Typically when we think about personal injury lawsuits stemming from fatal car accidents in Connecticut and elsewhere, we think about other negligent drivers being sued.
However, if the vehicle itself was defective or improperly designed and that led to the accident, the vehicle manufacturer can be named as a defendant in a products liability lawsuit for damages.
This is what the widow of a man who was killed in a fiery accident in November involving a sports car is trying to do in a lawsuit against Porsche. The accident made headlines as it also claimed the life of Paul Walker, the star of the “Fast & Furious” film series.
In the lawsuit, the widow alleges that the 2005 Porsche Carrera GT her husband was driving did not have a proper crash cage or safety features that could have saved the lives of her husband and Walker, who both died after the vehicle crashed into a light pole in California and erupted into flames.
The lawsuit alleges that “[t]he Carrera GT was unsafe for its intended use by reason of defects in its manufacture, design, testing, component and constituents, so that it would not safely serve its purpose,” which is language commonly used in products liability cases involving alleged automobile defects.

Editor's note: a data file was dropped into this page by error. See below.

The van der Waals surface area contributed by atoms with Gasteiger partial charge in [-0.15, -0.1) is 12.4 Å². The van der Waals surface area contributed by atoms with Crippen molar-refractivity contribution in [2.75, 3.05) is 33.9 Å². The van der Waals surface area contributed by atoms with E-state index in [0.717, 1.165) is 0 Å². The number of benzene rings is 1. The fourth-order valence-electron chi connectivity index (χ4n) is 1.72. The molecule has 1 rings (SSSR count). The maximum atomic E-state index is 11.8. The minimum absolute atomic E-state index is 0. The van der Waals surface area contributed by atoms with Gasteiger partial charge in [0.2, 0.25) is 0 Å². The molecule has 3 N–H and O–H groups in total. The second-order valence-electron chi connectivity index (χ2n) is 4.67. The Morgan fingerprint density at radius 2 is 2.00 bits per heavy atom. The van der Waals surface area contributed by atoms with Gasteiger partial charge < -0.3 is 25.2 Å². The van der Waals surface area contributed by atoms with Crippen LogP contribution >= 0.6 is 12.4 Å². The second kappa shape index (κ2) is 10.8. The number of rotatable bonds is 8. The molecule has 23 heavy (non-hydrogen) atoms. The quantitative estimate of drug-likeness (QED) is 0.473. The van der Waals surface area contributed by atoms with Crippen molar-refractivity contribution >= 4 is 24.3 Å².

The lawsuit challenges a determination made by law enforcement investigators that unsafe speeds, not mechanical problems, caused the accident.
The results of an official investigation by the Los Angeles County Sheriff’s Department and California Highway Patrol concluded that the car was traveling at speeds of up to 94 mph when it crashed. However, engineers from Porsche assisted with the investigation, which some would say represents a conflict of interest.
An attorney for the widow said that they commissioned their own “unbiased” investigative team of top experts who determined that the driver of the Carrera GT was actually only traveling 55 mph when the crash occurred and a failure in the rare sports car’s suspension system is what caused the driver to lose control.
This case shows just how different the results from two investigations following a serious accident can be. That’s why experienced personal injury lawyers often hire experts to conduct their own investigations without merely accepting an “official” investigation as the truth.
Source: Associated Press, “Porsche sued over crash that killed Paul Walker,” May 13, 2014
At Kennedy, Johnson, Schwab & Roberge, L.L.C., we handle all cases on a contingency fee basis. This means that we do not get paid unless and until you receive a settlement or a jury award.
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